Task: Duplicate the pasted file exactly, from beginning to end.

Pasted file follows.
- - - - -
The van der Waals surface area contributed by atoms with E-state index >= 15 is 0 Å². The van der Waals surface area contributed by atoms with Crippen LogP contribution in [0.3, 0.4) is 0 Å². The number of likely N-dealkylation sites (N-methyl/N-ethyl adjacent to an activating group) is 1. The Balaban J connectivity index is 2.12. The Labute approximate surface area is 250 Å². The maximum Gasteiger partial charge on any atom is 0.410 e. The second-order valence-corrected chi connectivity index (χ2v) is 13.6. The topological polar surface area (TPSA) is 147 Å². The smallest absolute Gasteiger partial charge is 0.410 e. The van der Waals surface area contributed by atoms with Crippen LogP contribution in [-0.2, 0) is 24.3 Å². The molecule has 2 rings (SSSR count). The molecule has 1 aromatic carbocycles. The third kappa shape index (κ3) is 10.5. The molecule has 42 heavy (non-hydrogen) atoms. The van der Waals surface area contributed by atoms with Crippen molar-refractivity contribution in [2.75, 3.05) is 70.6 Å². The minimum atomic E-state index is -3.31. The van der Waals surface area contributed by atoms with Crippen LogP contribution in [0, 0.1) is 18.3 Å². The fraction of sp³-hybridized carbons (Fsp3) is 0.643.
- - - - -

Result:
The van der Waals surface area contributed by atoms with E-state index >= 15 is 0 Å². The van der Waals surface area contributed by atoms with Crippen LogP contribution in [0.3, 0.4) is 0 Å². The number of likely N-dealkylation sites (N-methyl/N-ethyl adjacent to an activating group) is 1. The Balaban J connectivity index is 2.12. The Labute approximate surface area is 250 Å². The maximum Gasteiger partial charge on any atom is 0.410 e. The second-order valence-corrected chi connectivity index (χ2v) is 13.6. The topological polar surface area (TPSA) is 147 Å². The smallest absolute Gasteiger partial charge is 0.410 e. The van der Waals surface area contributed by atoms with Crippen LogP contribution in [-0.2, 0) is 24.3 Å². The molecule has 2 rings (SSSR count). The molecule has 1 aromatic carbocycles. The third kappa shape index (κ3) is 10.5. The molecule has 42 heavy (non-hydrogen) atoms. The van der Waals surface area contributed by atoms with Crippen molar-refractivity contribution in [2.75, 3.05) is 70.6 Å². The minimum atomic E-state index is -3.31. The van der Waals surface area contributed by atoms with Crippen LogP contribution in [0, 0.1) is 18.3 Å². The fraction of sp³-hybridized carbons (Fsp3) is 0.643.